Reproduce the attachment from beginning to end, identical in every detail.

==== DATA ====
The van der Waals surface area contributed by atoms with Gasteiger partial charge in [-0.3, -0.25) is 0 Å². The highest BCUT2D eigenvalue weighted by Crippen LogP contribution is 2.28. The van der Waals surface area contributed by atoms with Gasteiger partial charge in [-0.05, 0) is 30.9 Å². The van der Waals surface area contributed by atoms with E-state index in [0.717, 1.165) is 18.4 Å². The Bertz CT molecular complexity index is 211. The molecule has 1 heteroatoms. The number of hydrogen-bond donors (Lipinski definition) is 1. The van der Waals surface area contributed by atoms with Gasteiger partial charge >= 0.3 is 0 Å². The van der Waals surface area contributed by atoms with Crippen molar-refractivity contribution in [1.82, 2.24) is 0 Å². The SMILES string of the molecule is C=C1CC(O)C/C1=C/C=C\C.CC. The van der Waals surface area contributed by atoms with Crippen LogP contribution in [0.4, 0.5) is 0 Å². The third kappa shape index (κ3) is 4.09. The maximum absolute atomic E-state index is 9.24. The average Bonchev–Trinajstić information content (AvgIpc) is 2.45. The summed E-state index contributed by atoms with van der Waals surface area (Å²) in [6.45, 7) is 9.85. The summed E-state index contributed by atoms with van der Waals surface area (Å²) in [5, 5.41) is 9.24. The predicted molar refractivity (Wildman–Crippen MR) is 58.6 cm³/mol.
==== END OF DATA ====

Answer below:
The van der Waals surface area contributed by atoms with Gasteiger partial charge in [-0.3, -0.25) is 0 Å². The highest BCUT2D eigenvalue weighted by Crippen LogP contribution is 2.28. The van der Waals surface area contributed by atoms with Gasteiger partial charge in [-0.05, 0) is 30.9 Å². The van der Waals surface area contributed by atoms with E-state index in [0.717, 1.165) is 18.4 Å². The Bertz CT molecular complexity index is 211. The molecule has 1 heteroatoms. The number of hydrogen-bond donors (Lipinski definition) is 1. The van der Waals surface area contributed by atoms with Gasteiger partial charge >= 0.3 is 0 Å². The van der Waals surface area contributed by atoms with Crippen molar-refractivity contribution in [1.82, 2.24) is 0 Å². The SMILES string of the molecule is C=C1CC(O)C/C1=C/C=C\C.CC. The van der Waals surface area contributed by atoms with Crippen LogP contribution in [0.4, 0.5) is 0 Å². The third kappa shape index (κ3) is 4.09. The maximum absolute atomic E-state index is 9.24. The average Bonchev–Trinajstić information content (AvgIpc) is 2.45. The summed E-state index contributed by atoms with van der Waals surface area (Å²) in [6.45, 7) is 9.85. The summed E-state index contributed by atoms with van der Waals surface area (Å²) in [5, 5.41) is 9.24. The predicted molar refractivity (Wildman–Crippen MR) is 58.6 cm³/mol.